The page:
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Coco Forsythe

Published February 1st, 2008 | by Coco Forsythe

Underdog Review

Classification: U Director: Frederik Du Chau Rating: 1.5/5

Dear God, did Jason Lee get an enormous tax bill or something? First he ‘stars’ in the abomination that was Alvin and The Chipmunks, and now he’s voicing a canine superhero in this dog of a movie. What happened, Brodie?

Underdog is the story of a small and rather rubbish beagle (Lee) who is part of the bomb squad. (I’m not sure why, as all the rest of the sniffer dogs are Alsatians. Maybe it was part of some sort of diversity initiative.) Anyway, after causing havoc one too many times, Underdog runs away, and is captured by a mad scientist, Dr Simon Barsinister (Dinklage) and, in true superhero style, gains special powers after an accident. He is taken home by ex-cop turned security guard Dan Unger (Belushi) as a gift for his son Jack (Neuberger); the two have been estranged since the death of Dan’s wife, and he hopes that the dog will cheer Jack up.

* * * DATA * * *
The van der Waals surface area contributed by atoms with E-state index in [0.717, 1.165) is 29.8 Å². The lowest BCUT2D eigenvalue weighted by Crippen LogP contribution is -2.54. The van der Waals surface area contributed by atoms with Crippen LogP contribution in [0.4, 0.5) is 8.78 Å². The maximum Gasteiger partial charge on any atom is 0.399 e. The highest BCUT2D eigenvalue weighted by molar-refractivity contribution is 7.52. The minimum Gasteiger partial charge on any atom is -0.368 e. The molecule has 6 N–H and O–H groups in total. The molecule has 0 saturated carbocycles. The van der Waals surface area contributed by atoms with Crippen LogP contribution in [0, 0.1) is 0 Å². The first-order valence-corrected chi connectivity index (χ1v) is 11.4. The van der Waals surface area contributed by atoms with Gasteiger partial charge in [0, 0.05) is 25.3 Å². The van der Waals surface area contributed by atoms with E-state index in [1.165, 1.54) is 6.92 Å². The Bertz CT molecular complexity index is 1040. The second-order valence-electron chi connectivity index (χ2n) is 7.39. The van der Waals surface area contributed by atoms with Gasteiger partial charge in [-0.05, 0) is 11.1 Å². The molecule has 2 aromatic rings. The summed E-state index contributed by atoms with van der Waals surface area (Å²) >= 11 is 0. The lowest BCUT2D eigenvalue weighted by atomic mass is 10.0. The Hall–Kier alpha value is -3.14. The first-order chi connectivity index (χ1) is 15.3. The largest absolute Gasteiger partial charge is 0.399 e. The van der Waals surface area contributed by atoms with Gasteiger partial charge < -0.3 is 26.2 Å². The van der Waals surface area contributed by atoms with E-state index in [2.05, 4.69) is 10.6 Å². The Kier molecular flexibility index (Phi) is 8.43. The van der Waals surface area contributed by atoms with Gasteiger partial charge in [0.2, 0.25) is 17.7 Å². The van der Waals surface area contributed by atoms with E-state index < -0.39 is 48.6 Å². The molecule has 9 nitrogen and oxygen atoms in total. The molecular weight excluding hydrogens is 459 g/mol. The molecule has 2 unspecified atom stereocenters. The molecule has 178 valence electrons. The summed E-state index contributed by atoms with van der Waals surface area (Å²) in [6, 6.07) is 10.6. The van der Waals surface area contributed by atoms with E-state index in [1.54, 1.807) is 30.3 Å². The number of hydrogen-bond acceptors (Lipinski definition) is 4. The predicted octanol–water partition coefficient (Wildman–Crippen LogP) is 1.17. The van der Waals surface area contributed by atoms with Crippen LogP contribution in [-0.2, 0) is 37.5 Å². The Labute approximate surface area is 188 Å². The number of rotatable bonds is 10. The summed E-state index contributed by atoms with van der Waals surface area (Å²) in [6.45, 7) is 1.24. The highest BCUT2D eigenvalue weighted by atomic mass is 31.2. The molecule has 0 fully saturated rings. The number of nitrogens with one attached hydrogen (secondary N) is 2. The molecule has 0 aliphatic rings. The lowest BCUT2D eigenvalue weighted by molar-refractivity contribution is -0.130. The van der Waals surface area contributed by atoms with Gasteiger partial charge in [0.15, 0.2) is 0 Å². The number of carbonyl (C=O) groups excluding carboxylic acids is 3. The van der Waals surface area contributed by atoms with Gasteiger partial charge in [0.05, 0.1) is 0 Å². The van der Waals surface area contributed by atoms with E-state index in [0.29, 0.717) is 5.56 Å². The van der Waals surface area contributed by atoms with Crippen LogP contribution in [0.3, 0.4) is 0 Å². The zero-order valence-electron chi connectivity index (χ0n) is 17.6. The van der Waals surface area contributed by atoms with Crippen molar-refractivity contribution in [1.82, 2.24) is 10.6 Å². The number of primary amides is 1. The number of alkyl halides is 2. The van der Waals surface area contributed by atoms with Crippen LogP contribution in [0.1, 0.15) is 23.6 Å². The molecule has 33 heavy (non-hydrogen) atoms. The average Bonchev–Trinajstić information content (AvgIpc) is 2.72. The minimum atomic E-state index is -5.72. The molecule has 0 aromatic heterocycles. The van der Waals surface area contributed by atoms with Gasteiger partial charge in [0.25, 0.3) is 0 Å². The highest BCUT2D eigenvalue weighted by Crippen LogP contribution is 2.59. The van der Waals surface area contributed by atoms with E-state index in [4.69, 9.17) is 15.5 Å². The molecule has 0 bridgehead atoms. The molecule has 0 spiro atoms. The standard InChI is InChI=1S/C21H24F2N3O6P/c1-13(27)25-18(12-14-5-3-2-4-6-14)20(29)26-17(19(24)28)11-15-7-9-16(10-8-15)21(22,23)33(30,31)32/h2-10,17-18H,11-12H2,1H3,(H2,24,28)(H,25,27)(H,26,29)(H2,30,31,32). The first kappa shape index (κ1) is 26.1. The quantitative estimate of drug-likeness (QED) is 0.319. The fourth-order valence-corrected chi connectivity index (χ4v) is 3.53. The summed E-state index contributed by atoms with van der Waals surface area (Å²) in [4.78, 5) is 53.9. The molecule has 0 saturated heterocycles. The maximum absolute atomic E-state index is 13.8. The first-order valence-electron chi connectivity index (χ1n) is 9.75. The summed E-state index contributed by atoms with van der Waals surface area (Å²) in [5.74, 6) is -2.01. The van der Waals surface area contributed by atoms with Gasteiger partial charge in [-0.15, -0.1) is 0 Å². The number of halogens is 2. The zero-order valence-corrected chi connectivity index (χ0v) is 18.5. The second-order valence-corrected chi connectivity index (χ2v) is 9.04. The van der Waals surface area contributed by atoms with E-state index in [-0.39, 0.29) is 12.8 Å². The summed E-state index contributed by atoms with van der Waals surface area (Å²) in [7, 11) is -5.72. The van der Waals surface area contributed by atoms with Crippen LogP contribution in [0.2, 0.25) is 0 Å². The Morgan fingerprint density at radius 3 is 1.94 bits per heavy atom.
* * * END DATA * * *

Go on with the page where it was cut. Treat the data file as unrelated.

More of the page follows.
Jack isn’t initially at all interested in having a dog, until he discovers that the dog, who Dan names Shoeshine, can talk and has amazing powers. Jack creates an alias, Underdog, designs a costume, and sends forth his canine chum to protect the citizens of Capitol City and in particular, a beribboned spaniel named Polly Purebread (Adams). But Barsinister was only injured in the accident, and he and his henchman Cad (Warburton) have more plots up their sleeve…

I quite liked the look of Underdog when I first saw the trailer; though I’d never seen the original cartoon; a superhero dog, what’s not to like? Well, sadly, it turns out, quite a lot. The film is just not interesting, clever, or funny enough, and even the crowd of kids I saw it with failed to laugh at its attempts at humour. There’s a lot of exposition, and not much fun, and the comic potential of the situation is, frankly wasted. The performances are stilted and the whole thing is sentimental and cheesy, The dog is cute, and the CGI excellent, but it can’t make up for the thin story and lazy script.


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